• Bumping into objects on their left
  • Ignoring people speaking to them from their left side

This also affects the way space is represented in the mind. For example, one famous study asked patients to close their eyes and visualize a room. When asked to describe what they saw, all the patients with hemineglect could only picture objects on their right side. They could not imagine anything on their left.

4. Balint’s Syndrome

Bilateral damage to the parietal lobe can cause a problem known as Balint’s syndrome. This disorder causes problems with visual attention and movement.

The symptoms of Balint’s syndrome include:

  • Optic Ataxia. Difficulty accurately reaching for an object you are looking at.
  • Oculomotor Apraxia. Inability to move your eyes intentionally towards an object.
  • Visual Simultagnosia. Inability to integrate parts of a visual picture into a whole picture. For example, when looking at a picture of a face, a person with Balint’s syndrome would only see eyes, or lips, or a nose. They would not be able to see a whole face at once.

A person with Balint’s syndrome would also have difficulty reading, because they could only see one letter at a time.

5. Gerstmann Syndrome

man struggling to read map because he has Gerstmann Syndrome, a symptom of parietal lobe damage

Finally, parietal lobe damage may cause something called Gerstmann syndrome, which occurs when several symptoms of parietal lobe injury coincide. The most common features of Gerstmann syndrome include:

  • Left-right confusion (inability to distinguish your left side from your right side)
  • Agraphia (inability to write)
  • Mathematical difficulties
  • Aphasia

Gerstromm syndrome can also include anosognosia, which is the inability to recognize that you have a physical or mental disability.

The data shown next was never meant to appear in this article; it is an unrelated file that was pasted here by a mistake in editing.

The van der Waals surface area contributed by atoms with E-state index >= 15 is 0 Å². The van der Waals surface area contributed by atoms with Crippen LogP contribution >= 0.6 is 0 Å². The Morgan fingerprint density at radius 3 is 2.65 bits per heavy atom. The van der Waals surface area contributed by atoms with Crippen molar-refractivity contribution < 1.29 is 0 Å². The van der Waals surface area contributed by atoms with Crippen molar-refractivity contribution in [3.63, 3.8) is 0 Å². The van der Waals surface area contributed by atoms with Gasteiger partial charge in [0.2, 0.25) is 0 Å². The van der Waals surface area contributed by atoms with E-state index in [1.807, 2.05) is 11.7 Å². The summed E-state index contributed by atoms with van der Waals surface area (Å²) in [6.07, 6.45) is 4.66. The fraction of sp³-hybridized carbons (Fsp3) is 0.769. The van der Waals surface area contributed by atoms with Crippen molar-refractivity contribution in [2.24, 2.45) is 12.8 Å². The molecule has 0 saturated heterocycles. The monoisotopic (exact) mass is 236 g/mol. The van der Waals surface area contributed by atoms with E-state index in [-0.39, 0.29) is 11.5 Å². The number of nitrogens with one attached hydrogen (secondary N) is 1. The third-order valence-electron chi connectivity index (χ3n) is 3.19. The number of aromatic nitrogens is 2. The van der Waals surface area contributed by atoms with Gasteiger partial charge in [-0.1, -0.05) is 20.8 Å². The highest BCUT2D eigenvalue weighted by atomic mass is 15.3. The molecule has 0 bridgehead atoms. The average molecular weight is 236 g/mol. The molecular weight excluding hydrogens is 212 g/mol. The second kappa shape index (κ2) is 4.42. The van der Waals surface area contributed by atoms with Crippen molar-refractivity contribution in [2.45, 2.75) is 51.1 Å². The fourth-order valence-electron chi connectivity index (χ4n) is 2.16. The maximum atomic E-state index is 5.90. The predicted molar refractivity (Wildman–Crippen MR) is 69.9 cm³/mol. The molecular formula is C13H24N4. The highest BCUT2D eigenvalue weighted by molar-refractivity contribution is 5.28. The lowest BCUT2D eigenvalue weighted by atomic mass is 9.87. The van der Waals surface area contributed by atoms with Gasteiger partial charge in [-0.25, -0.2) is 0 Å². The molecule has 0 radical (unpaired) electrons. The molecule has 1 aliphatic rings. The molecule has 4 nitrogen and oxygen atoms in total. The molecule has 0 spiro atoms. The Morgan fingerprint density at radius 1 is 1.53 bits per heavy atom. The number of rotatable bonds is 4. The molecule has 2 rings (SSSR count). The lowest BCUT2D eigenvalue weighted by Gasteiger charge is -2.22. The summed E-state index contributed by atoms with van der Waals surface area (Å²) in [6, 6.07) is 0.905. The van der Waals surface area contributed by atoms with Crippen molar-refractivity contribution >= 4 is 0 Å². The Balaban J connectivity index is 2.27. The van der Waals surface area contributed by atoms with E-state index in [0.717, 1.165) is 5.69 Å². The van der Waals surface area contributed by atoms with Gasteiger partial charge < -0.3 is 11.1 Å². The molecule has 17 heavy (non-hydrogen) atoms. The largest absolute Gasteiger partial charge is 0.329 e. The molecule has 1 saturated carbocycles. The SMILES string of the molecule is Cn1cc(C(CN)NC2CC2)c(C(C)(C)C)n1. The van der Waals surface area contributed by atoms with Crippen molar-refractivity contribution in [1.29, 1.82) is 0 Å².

Anosognosia can be a particularly devastating condition after brain injury because it makes it difficult for a person to actively participate in therapy.

As a result, their recovery is severely slowed down and their function may even decline.

Treating Parietal Lobe Damage

Fortunately, there are several possible ways to treat parietal lobe injuries. The key is to tailor your treatment to address your specific symptoms.

The following are a few examples of therapies that can help treat the effects of parietal lobe damage:

  • Sensory retraining exercises. The best way to regain your sensation is through sensory retraining. Sensory retraining uses different exercises to help the brain relearn how to process sensation again. It’s proven effective at helping people recover feeling again.
  • Proprioceptive training. To recover your sense of your body in space, you will once again need to activate neuroplasticity. Some techniques include balance exercises and passive movement training. Physical therapy and/or occupational therapy treatments can provide a more structured plan for recovery.
  • Visual scanning training. This therapy aims to improve left-side neglect by encouraging patients to consciously pay attention to their left. The tasks usually start at a few degrees past midline and work out from there. 

Parietal Lobe Injuries

Parietal lobe damage may limit your ability to process your senses.

However, because it generally doesn’t involve any physical weakness or cognitive issues, parietal lobe injuries have a much higher potential for recovery than other types of brain injuries.

For example, your injury may include decreased sensation in your arm. But since you can still move it, you can participate in beneficial therapies that can help you regain sensation.

Even if your injury is severe, because of your brain’s natural ability to adapt and heal, there is potential for recovery, as long as you continue with therapy.

We hope this guide to parietal lobe damage helps you find the right treatment you need to make a full recovery.